The full House Appropriations committee met to consider the fiscal year 2022 appropriations bills for the subcommittees on Interior and Environment and State and Foreign Operations. Committee Republicans were unable to support the bills due to the total spending level and controversial policy provisions that are in the bills.
Ranking Member Kay Granger (R-TX), the lead Republican on the Appropriations Committee, said of the measures, “As we come to the end of the second week of markups, I am disappointed with the lack of progress we’ve made. Unfortunately, many of the issues Republicans raised both in subcommittee and full committee were not addressed.
“The amendments we offered today would have preserved long-standing protections for the unborn, supported energy independence, and demanded accountability from the World Health Organization for their role in covering up the origins of the COVID-19 pandemic. Instead, our colleagues chose politics over progress, keeping in some of the most troubling and extreme policy positions ever taken in these bills.
“We have a lot of work to do, with not much time to do it. I hope we can resolve our differences in a timely manner – it’s our duty and responsibility to develop appropriations bills with bipartisan support that can get signed into law.”
Interior and Environment Subcommittee Ranking Member Dave Joyce (R- OH) added, “Unfortunately, while I am supportive of many of the bipartisan components of this bill, I am unable to support it in its current form. This legislation eliminates long-standing bipartisan provisions, adds new, controversial policy riders that would curtail U.S. energy and mineral independence, and proposes a $7 billion increase in discretionary spending with many agencies receiving double-digit percentage increases…all while lacking an overarching budget plan. I cannot in good conscience support this bill when our national debt has surpassed $28 trillion, inflation has hit a 13-year high, and Americans are facing gas prices 43% higher than this time last year. I urge my colleagues on this Committee to continue working together to find common ground, address these controversial policy riders and reach a bipartisan agreement on spending.”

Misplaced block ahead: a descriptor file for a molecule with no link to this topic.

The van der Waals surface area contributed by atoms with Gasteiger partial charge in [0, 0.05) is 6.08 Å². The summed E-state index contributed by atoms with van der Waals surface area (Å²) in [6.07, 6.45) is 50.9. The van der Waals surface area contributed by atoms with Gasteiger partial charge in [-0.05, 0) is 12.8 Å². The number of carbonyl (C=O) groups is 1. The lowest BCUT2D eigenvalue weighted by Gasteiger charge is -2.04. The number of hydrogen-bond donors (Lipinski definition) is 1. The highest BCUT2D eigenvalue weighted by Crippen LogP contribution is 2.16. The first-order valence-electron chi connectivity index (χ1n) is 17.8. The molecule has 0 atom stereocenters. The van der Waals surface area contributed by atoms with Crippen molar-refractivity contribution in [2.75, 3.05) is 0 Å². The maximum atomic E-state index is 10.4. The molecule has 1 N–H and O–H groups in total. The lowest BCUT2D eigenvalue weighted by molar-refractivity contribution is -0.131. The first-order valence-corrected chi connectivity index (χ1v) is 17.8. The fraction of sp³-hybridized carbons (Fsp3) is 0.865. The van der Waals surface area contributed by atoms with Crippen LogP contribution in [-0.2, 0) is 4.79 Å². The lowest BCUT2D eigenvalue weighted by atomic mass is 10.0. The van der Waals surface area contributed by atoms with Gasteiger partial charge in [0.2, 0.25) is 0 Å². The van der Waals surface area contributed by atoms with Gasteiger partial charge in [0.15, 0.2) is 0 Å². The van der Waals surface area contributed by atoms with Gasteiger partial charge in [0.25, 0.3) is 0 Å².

State and Foreign Operations Subcommittee Ranking Member Hal Rogers (R-KY) added, “Our international strength was largely built on strategic partnerships, compassionate humanitarian aid and iron-clad support for our allied nations, like Israel. While the State and Foreign Operations funding bill maintains many of our critical commitments abroad, it includes far too many extreme partisan measures that jeopardize bipartisan support. My greatest concern is the unprecedented removal of the most important condition to any federal appropriations bill, that no funds can be used to pay for abortion. In this bill, it’s a direct hit to the sanctity of life around the world.
“At a time when American families continue to struggle to make ends meet, and foreign aid is under great scrutiny, proposing such egregious and politically motivated misuses of taxpayer funding adds insult to injury.”
Backing their commitment to conservative policies, Republican Members offered amendments to:
- Fund the request for offshore conventional energy development;
- Prevent the National Park Service, Bureau of Land Management, and Fish and Wildlife Service from straining the already-underfunded Customs and Border Protection (CBP) for border mitigation work;
- Restore two longstanding, bipartisan Environmental Protection Agency (EPA) agriculture provisions that exempt farmers and livestock producers from burdensome greenhouse gas permitting and reporting requirements;
- Remove a harmful rider that weakens America’s domestic mineral security;
- Prevent the Administration from locking up public lands from energy development and other uses;
- Promote pro-life policies by ensuring that foreign aid is not used for abortion; strengthening protections against coercive abortion; and prohibiting funds to the United Nations Population Fund (UNFPA);
- Stop funds from being directed to the Green Climate Fund;
- Require that Congress be notified of the transfer of Guantanamo Bay detainees to other foreign governments; and
- Insist on reforms at the World Health Organization that promote transparency and accountability.